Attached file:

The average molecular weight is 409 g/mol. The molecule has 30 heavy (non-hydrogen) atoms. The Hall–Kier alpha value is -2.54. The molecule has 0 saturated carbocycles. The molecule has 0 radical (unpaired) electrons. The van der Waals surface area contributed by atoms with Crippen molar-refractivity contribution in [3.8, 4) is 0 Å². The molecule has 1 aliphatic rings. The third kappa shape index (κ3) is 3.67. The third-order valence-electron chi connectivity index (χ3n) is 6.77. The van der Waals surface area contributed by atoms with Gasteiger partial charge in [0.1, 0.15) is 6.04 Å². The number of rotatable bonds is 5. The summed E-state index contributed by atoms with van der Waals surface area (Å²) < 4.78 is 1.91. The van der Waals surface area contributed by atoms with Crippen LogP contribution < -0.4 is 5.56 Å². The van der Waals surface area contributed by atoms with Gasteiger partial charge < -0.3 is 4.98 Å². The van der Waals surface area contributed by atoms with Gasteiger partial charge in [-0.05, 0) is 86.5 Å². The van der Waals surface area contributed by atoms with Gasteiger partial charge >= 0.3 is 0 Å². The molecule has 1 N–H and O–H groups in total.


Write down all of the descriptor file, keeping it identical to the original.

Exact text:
The average molecular weight is 409 g/mol. The molecule has 30 heavy (non-hydrogen) atoms. The Hall–Kier alpha value is -2.54. The molecule has 0 saturated carbocycles. The molecule has 0 radical (unpaired) electrons. The van der Waals surface area contributed by atoms with Crippen molar-refractivity contribution in [3.8, 4) is 0 Å². The molecule has 1 aliphatic rings. The third kappa shape index (κ3) is 3.67. The third-order valence-electron chi connectivity index (χ3n) is 6.77. The van der Waals surface area contributed by atoms with Gasteiger partial charge in [0.1, 0.15) is 6.04 Å². The number of rotatable bonds is 5. The summed E-state index contributed by atoms with van der Waals surface area (Å²) < 4.78 is 1.91. The van der Waals surface area contributed by atoms with Crippen LogP contribution < -0.4 is 5.56 Å². The van der Waals surface area contributed by atoms with Gasteiger partial charge < -0.3 is 4.98 Å². The van der Waals surface area contributed by atoms with Gasteiger partial charge in [-0.05, 0) is 86.5 Å². The van der Waals surface area contributed by atoms with Gasteiger partial charge >= 0.3 is 0 Å². The molecule has 1 N–H and O–H groups in total.